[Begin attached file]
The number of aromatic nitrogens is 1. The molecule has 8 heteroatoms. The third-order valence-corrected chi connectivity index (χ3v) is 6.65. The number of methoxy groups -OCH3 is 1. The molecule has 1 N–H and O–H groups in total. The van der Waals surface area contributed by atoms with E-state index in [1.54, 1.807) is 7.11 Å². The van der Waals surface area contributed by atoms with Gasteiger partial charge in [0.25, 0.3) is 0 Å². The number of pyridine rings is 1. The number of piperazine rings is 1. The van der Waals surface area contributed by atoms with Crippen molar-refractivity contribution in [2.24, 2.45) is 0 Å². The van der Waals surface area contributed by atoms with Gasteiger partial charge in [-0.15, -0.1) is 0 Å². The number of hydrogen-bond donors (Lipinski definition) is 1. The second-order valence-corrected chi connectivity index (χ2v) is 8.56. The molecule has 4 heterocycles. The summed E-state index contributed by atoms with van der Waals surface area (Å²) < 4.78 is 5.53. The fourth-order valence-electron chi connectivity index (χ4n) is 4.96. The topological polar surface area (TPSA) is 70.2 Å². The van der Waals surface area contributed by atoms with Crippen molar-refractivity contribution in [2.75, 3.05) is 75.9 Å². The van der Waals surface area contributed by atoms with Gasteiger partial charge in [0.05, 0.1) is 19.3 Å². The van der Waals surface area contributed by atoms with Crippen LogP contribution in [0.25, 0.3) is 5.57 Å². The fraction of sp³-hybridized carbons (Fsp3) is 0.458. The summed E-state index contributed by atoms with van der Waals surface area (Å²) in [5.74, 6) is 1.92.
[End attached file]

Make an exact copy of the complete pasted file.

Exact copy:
The number of aromatic nitrogens is 1. The molecule has 8 heteroatoms. The third-order valence-corrected chi connectivity index (χ3v) is 6.65. The number of methoxy groups -OCH3 is 1. The molecule has 1 N–H and O–H groups in total. The van der Waals surface area contributed by atoms with E-state index in [1.54, 1.807) is 7.11 Å². The van der Waals surface area contributed by atoms with Gasteiger partial charge in [0.25, 0.3) is 0 Å². The number of pyridine rings is 1. The number of piperazine rings is 1. The van der Waals surface area contributed by atoms with Crippen molar-refractivity contribution in [2.24, 2.45) is 0 Å². The van der Waals surface area contributed by atoms with Gasteiger partial charge in [-0.15, -0.1) is 0 Å². The number of hydrogen-bond donors (Lipinski definition) is 1. The second-order valence-corrected chi connectivity index (χ2v) is 8.56. The molecule has 4 heterocycles. The summed E-state index contributed by atoms with van der Waals surface area (Å²) < 4.78 is 5.53. The fourth-order valence-electron chi connectivity index (χ4n) is 4.96. The topological polar surface area (TPSA) is 70.2 Å². The van der Waals surface area contributed by atoms with Crippen molar-refractivity contribution in [2.75, 3.05) is 75.9 Å². The van der Waals surface area contributed by atoms with Gasteiger partial charge in [0.05, 0.1) is 19.3 Å². The van der Waals surface area contributed by atoms with Crippen LogP contribution in [0.25, 0.3) is 5.57 Å². The fraction of sp³-hybridized carbons (Fsp3) is 0.458. The summed E-state index contributed by atoms with van der Waals surface area (Å²) in [5.74, 6) is 1.92.